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US says Taliban is not enemyBy Lalit K. Jha Dec 20, 2011 - 14:14
WASHINGTON (PAN): In an indication of a major shift in the American policy toward the Taliban, Obama Administration officials on Monday said that those who ruled Kabul before 9/11 were not the US's enemies.
“Look, the Taliban per se is not our enemy. That’s critical,” US Vice President Joe Biden told Newsweek magazine in an interview.
“There is not a single statement that the US President has ever made in any of our policy assertions that the Taliban is our enemy because it threatens US interests. If, in fact, the Taliban is able to collapse the existing government, which is cooperating with us in keeping the bad guys from being able to do damage to us, then that becomes a problem for us. So there’s a dual track here,” he said.
“What the Vice President was reflecting is that -- and this is related to the reconciliation process that I was just discussing -- is that the Taliban per se -- while we are fighting them, the elimination of the Taliban is not the issue here,” the White House Press Secretary, Jay Carney, told reporters at his daily news conference.
“The objective that the President laid out when he laid out his Afghanistan strategy made clear that the number one principle here is to disrupt, dismantle and ultimately defeat al-Qaida as well as help stabilize Afghanistan. That's what we're doing,” Carney said in response to a question.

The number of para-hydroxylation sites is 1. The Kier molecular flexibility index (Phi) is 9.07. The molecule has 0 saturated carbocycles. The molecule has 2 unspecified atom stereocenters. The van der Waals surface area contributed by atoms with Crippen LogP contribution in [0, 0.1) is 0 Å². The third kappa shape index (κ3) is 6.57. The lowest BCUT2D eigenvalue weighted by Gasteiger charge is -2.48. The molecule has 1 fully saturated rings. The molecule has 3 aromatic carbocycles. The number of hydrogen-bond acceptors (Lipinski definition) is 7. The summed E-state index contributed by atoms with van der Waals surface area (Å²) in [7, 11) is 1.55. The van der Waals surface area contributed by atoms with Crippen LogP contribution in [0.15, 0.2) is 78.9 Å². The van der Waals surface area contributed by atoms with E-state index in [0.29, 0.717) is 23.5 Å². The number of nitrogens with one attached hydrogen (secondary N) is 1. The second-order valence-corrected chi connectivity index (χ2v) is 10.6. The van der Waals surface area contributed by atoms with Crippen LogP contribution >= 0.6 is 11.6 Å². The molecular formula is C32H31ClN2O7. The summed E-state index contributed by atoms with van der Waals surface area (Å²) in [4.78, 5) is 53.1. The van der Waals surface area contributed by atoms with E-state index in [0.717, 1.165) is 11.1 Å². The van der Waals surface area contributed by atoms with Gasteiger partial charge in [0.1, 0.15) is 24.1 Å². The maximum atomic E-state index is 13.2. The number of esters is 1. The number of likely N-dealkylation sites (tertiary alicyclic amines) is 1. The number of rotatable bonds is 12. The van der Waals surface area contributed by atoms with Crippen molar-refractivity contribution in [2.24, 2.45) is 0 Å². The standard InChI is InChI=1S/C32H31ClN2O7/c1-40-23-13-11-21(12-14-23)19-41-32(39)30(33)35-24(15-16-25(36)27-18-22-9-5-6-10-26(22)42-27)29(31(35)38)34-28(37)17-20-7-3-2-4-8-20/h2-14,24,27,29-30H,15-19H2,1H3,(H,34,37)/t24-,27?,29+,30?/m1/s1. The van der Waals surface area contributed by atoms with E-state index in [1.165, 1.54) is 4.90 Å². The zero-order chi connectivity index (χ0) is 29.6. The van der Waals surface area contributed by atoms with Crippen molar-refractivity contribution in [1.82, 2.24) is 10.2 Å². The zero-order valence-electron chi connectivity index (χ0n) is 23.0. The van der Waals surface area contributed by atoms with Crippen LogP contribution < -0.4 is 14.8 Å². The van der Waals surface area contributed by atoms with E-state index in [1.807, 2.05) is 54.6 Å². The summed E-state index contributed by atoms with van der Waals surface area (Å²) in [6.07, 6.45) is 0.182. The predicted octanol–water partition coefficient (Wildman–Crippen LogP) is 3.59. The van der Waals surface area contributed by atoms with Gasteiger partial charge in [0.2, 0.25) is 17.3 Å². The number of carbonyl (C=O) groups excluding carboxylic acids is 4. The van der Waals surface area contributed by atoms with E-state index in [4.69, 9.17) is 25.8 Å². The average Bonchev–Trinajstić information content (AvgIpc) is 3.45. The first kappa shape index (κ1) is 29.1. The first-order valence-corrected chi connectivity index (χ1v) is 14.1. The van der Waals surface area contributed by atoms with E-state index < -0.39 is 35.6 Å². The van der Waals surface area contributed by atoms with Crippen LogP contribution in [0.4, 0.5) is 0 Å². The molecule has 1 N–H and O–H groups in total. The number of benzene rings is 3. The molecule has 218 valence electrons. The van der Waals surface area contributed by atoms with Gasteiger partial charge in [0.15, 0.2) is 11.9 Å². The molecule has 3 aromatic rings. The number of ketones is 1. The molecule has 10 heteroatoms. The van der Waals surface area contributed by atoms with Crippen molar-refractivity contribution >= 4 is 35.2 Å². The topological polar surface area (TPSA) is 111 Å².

In his interview Biden said the US and the Afghan Government is engaged in a reconciliation process. “Whether it will work or not is another question. But we are in a position where if Afghanistan ceased and desisted from being a haven for people who do damage and have as a target the United States of America and their allies, that’s good enough. That’s good enough. We’re not there yet,” Biden said.
“Part of that process is our support for the Afghan-led reconciliation talks. The conditions for reconciliation for the Taliban are very clear, but reconciliation has to be a part of the long-term process in Afghanistan if Afghanistan is going to evolve into a peaceful country,” he said.
Meanwhile, the State Department on Monday came out in support of an Afghan-led reconciliation process.
“We have talked for some time about the need to both fight and talk, and about the US Government’s commitment to support Afghan-led reconciliation provided that those we are endeavoring to reconcile with renounce violence, break ties with al-Qaida, and support the constitution of Afghanistan in all of its aspects, but particularly with regard to human rights and the rights of minorities,” the State Department spokesperson, Victoria Nuland, said.
“Our role in supporting the Afghans in this process continues. This process has to be Afghan-led, and it will only work if we are truly talking to people who are prepared to join a political process, put down their arms, and be part of a positive future for Afghanistan,” she said.
When asked about progress in talks with the Taliban, the US official said there had been efforts by numerous people on the Afghan side and on the American side in support of the Afghans. “But only time is going to tell if these interlocutors are serious about coming off the battlefield and joining the political process,” Nuland said.